HARRISBURG, Illinois (July 8, 2021) — After a full year of COVID-19 mitigation and enrollment drops across the nation, Southeastern Illinois College sees some real bright spots in its summer enrollment.
The college increased its headcount by 125 students over last year, and is nearly 5 percent above in credit hours.
“We are excited by the increases,” said SIC President Jonah Rice. “We know that it will take a while to build back to pre-COVID levels, and this is a great indicator of that happening.”
Full-time enrollment is about flat, and part-time enrollment grew, especially in early college students which account for nearly 100 of the new students.
“High school students are getting a real jump on their college education these days,” said Dr. Karen Weiss, SIC Vice President.
College officials report that their new approach to student activities and student life is progressing well with strong recruitment for programs that are fiscally responsible to the taxpayer.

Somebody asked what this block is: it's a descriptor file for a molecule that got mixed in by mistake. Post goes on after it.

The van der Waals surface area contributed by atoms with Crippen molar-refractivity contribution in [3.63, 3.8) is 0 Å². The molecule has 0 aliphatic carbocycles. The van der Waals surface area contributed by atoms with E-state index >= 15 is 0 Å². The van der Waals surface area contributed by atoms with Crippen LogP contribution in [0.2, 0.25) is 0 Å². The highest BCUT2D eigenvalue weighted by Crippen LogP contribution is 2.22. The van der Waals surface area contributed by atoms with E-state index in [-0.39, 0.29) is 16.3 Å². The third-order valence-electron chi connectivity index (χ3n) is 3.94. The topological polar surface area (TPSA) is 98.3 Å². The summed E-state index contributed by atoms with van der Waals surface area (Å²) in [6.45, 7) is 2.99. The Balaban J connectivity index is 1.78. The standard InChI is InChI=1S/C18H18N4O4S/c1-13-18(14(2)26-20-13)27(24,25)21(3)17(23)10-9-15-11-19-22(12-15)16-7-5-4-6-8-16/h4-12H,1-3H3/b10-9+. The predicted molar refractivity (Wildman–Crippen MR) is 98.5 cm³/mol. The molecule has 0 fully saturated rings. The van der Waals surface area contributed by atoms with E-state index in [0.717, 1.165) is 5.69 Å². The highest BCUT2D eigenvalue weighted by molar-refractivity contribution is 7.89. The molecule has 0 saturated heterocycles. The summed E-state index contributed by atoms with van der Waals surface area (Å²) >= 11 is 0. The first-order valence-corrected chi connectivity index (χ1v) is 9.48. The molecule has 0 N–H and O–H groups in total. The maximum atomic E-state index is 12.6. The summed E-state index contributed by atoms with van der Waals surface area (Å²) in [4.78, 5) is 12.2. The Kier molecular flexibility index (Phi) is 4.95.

The new competitive theatre team has maxed out its scholarships, for instance, and strong drives in volleyball, esports, men’s golf, Clay Breakers (shooting/skeet), Falcon Archers (indoor and outdoor), bowling, Forensic Falcons Speech Team, Model Illinois Government, softball and baseball, as well as the new independent basketball team are nearing capacity.
“We’re offering not only what local and regional students want to engage but also what others from around the country and even world want,” said Rice.
College teams have many local students as well as international, such as a new recruit from Kenya who will be on the Clay Breakers sporting clays/ shooting team and enrolled in the Outdoor Wildlife Management Program.
“We want students here and abroad to know that at SIC you can BE a part of the action, not just watch it. That’s our focus and mission moving forward fostering an active and equitable student life.”
Rice added that colleges around the country are reinventing themselves in a post-COVID era that necessitate creative thinking and use of resources to thrive. He commended his board and staff for being so proactive and assertive in making changes today that will improve tomorrow and beyond.
“It’s really an exciting time in higher education if you engage the challenge and face change rather than resort to the ‘old ways’ of decades ago. The world continues to change, and higher ed must change with it.”